Disclaimer: This Exploring Acadia National Park’s Carriage Roads by Bike recap contains affiliate links…

 

Acadia’s Carriage Roads

Prior to our New England vacation, my husband and I watched several location-specific cycling videos as we researched what to expect on our trip. As avid fans of riding gravel, we were pleased to learn that Acadia National Park has 45-miles of rustic broken stone carriage roads winding their way throughout the park. A gift from John D. Rockefeller, Jr., the carriage roads were completed in 1940 and provide a safe place for hiking, cycling, horseback riding, and cross country skiing, away from the dangers of vehicular traffic.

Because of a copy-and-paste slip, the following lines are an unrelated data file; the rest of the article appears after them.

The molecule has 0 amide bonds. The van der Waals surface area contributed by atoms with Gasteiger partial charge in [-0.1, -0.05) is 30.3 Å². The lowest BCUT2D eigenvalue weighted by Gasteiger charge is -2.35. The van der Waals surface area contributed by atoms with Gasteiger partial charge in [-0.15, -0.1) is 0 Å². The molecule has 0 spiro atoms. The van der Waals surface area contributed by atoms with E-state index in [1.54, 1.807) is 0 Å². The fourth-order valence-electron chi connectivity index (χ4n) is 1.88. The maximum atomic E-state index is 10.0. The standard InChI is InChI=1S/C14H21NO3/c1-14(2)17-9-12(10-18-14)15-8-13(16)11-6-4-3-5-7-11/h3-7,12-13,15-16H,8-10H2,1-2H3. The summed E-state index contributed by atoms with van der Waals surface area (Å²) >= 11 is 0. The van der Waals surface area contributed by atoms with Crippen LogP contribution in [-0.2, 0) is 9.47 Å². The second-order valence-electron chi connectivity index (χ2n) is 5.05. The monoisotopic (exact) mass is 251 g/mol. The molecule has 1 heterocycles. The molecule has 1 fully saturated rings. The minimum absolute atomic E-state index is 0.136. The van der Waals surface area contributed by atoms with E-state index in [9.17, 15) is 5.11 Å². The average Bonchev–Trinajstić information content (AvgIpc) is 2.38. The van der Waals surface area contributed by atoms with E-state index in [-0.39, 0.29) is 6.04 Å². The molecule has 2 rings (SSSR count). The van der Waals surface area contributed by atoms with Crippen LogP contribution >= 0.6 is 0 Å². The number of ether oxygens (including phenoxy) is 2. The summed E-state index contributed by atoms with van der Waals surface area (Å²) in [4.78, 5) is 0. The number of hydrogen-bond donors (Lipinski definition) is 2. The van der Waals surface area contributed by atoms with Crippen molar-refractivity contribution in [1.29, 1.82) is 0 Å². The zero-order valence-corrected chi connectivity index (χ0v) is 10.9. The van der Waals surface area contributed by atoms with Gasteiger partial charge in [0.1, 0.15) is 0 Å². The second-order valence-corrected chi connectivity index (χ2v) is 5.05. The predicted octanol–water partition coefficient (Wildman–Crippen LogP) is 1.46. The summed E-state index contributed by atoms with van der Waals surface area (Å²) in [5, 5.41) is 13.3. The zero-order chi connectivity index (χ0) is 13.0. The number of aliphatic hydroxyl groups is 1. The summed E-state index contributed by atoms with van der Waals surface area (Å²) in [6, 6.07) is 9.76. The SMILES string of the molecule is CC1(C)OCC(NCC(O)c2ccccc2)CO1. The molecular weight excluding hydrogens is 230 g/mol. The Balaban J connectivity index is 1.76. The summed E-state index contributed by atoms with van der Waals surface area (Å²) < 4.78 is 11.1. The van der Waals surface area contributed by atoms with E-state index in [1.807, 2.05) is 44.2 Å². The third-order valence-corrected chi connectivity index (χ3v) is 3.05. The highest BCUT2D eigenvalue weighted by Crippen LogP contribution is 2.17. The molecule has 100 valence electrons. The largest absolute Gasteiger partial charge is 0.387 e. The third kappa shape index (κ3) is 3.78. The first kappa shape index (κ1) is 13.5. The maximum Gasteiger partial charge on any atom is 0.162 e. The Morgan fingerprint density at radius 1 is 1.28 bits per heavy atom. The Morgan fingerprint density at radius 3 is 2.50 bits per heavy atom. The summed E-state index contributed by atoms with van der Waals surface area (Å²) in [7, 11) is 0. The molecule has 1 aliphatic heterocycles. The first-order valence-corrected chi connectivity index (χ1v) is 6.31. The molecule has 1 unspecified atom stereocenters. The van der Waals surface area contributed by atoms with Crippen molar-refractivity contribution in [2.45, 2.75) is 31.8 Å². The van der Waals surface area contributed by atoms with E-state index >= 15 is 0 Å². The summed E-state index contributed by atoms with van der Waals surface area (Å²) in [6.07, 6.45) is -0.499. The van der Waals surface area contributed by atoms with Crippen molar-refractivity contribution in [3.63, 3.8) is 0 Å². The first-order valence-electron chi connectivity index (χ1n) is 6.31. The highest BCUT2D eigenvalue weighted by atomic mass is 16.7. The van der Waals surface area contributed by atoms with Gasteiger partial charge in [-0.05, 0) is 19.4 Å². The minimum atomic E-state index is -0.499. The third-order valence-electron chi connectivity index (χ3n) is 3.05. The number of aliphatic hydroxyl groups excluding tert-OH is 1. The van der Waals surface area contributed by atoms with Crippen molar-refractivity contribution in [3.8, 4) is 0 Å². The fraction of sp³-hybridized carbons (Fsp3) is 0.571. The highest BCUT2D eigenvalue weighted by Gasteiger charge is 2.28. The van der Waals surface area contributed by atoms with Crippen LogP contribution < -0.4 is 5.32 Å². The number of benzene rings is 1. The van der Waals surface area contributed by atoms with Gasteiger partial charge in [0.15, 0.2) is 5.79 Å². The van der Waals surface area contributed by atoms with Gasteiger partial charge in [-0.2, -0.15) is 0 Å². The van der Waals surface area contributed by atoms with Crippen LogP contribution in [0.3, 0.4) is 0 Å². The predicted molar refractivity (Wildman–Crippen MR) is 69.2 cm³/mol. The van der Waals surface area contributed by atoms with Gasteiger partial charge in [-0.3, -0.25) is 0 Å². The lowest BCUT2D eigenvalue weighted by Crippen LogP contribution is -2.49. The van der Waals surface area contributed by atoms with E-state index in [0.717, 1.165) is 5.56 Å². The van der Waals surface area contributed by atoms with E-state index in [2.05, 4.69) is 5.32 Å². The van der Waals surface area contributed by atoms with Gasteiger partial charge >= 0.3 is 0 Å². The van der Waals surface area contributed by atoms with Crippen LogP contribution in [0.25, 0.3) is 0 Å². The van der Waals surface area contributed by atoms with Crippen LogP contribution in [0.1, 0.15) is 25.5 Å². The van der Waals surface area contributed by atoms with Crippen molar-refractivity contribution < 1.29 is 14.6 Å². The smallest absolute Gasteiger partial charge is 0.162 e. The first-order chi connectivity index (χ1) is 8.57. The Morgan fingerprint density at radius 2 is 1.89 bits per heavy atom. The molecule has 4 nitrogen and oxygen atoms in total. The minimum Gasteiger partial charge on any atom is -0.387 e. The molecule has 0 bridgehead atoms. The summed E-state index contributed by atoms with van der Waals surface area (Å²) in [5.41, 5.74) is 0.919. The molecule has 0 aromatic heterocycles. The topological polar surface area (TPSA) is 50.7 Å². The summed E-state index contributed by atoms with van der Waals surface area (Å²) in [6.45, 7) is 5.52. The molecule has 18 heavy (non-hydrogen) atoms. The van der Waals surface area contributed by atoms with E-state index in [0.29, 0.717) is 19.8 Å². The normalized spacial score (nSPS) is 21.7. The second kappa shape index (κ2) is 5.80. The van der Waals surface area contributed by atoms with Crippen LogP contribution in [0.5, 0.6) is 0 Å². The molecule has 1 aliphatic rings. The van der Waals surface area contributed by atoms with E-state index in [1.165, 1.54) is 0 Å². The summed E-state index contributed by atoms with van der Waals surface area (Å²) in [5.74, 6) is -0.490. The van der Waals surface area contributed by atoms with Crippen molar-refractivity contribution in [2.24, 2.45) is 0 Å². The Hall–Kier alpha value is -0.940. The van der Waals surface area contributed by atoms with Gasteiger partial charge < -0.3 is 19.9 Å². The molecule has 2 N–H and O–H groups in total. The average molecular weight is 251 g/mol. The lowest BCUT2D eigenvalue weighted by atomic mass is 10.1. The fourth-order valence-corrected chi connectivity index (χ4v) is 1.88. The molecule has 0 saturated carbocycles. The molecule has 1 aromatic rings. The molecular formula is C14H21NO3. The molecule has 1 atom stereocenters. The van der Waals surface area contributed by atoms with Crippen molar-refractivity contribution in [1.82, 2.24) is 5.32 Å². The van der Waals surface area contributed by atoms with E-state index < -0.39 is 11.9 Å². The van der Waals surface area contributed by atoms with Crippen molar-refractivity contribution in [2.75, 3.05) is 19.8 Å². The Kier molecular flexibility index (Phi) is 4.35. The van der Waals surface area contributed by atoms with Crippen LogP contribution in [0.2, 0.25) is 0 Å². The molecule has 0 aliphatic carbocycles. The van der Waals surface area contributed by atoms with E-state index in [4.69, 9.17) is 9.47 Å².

About those Roads

The gravel roads that we ride in Loudoun and Fauquier Counties in Virginia are just that, roads. Vehicular traffic, especially when the roads are wet, cause potholes, ruts, and washboard, making for more challenging conditions. The carriage roads in Acadia were in excellent condition, and for the most part, lightly traveled by other park users.

With the popularity of eBikes and lots of bike rental places in the area, there were more people out enjoying the carriage roads than in years past, according to our friend who’s been riding and running on those roads for years. However, the farther away from parking areas we rode, the fewer people we encountered, a welcome escape.

 

Day 1 Ride Overview
  • • Ride With GPS Name: 49-AcadiaMostEveryCarriageTrail
  • • Ride with GPS: Link to turn-by-turn navigation cue sheet
  • • Location: Acadia National Park, Bar Harbor, Maine
  • • Start/Finish: Acadia National Park
  • • Course Type: Two separate loops
  • • Course Surface: Gravel